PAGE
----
That story has always stayed with me since I read it. God in his mercy gives us the benefit of the doubt. He goes out of his way to make allowances for us, even excuses for us, you might say, because that is when all that we have believed in and struggled to be faithful to, will make sense.

When my Grandmother used to hear people using the expression, ‘rest in peace,’ she would sometimes say, ‘I don’t want to “rest in peace” I want to be alive and active!’ I think she had the right idea. What God has created us for in the world to come is something unimaginably wonderful and that is why God goes to such lengths to make sure we get there. The greatest thing God has done for us after giving us the gift of life, is making sure that we can reach that happiness and that is only possible through the death and resurrection of Jesus. God will do everything to make sure we reach that happiness, but God cannot force us because of the free will He has given us, so we must be careful to make the right choices ourselves.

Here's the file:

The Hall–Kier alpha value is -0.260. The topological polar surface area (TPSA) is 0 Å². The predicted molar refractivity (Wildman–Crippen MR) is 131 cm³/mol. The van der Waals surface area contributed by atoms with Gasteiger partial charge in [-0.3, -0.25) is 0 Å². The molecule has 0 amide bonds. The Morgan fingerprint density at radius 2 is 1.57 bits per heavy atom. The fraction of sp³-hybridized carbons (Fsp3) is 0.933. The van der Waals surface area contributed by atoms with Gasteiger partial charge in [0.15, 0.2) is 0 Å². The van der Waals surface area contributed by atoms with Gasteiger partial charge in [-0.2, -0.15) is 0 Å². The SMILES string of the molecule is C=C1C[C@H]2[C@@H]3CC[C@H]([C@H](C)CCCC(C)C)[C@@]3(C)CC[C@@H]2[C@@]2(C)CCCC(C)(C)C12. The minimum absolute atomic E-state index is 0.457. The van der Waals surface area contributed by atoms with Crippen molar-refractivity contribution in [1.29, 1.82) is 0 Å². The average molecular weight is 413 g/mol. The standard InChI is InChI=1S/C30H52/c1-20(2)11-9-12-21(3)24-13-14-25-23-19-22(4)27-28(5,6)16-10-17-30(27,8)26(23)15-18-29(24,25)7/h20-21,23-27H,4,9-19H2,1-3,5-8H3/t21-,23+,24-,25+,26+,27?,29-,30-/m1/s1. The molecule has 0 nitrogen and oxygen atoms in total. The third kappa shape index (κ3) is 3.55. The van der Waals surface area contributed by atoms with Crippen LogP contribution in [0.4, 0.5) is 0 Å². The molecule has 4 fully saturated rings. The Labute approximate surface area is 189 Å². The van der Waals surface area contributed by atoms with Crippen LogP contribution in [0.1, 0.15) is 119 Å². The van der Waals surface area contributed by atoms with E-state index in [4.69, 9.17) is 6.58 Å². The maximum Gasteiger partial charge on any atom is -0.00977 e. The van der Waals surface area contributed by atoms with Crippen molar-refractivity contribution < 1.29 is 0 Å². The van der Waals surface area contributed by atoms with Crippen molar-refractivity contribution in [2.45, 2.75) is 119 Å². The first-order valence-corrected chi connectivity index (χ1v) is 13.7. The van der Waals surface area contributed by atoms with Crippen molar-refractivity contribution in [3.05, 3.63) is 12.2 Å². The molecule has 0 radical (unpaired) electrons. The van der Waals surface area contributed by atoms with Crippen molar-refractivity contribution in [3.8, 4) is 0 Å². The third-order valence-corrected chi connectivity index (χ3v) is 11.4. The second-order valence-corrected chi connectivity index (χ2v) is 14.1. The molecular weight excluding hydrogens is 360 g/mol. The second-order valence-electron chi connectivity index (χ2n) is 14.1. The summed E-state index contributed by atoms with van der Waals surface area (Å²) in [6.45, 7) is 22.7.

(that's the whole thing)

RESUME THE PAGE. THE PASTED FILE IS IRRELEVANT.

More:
November is the month where we traditionally remember those who have died and it is good that we do. Starting with the feast of All Saints on Nov 1st we celebrate all those who are in heaven; probably many if not all of our family members who are now saints. Anyone who is in heaven is a saint. Even though we officially recognize just a few of them, everyone there is a saint. Then on Nov 2nd we have the feast of All Souls where we pray for all who have died.